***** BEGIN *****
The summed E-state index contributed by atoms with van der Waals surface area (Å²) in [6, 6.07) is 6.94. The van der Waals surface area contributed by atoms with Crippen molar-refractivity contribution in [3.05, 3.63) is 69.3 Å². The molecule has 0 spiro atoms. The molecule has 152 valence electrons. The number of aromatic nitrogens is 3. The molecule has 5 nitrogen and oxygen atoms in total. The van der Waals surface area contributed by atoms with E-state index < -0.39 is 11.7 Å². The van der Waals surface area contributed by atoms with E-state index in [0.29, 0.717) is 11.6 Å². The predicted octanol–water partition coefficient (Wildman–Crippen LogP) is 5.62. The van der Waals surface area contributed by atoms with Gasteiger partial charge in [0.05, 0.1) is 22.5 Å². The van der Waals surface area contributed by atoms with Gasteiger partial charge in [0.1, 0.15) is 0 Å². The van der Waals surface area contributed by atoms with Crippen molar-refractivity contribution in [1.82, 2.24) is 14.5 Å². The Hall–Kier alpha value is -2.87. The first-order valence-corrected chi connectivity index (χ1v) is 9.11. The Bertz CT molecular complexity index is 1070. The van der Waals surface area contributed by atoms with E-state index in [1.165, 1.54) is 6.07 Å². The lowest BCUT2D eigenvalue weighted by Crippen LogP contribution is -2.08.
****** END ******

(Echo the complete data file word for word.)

The summed E-state index contributed by atoms with van der Waals surface area (Å²) in [6, 6.07) is 6.94. The van der Waals surface area contributed by atoms with Crippen molar-refractivity contribution in [3.05, 3.63) is 69.3 Å². The molecule has 0 spiro atoms. The molecule has 152 valence electrons. The number of aromatic nitrogens is 3. The molecule has 5 nitrogen and oxygen atoms in total. The van der Waals surface area contributed by atoms with E-state index < -0.39 is 11.7 Å². The van der Waals surface area contributed by atoms with E-state index in [0.29, 0.717) is 11.6 Å². The predicted octanol–water partition coefficient (Wildman–Crippen LogP) is 5.62. The van der Waals surface area contributed by atoms with Gasteiger partial charge in [0.05, 0.1) is 22.5 Å². The van der Waals surface area contributed by atoms with Gasteiger partial charge in [0.1, 0.15) is 0 Å². The van der Waals surface area contributed by atoms with Crippen molar-refractivity contribution in [1.82, 2.24) is 14.5 Å². The Hall–Kier alpha value is -2.87. The first-order valence-corrected chi connectivity index (χ1v) is 9.11. The Bertz CT molecular complexity index is 1070. The van der Waals surface area contributed by atoms with E-state index in [1.165, 1.54) is 6.07 Å². The lowest BCUT2D eigenvalue weighted by Crippen LogP contribution is -2.08.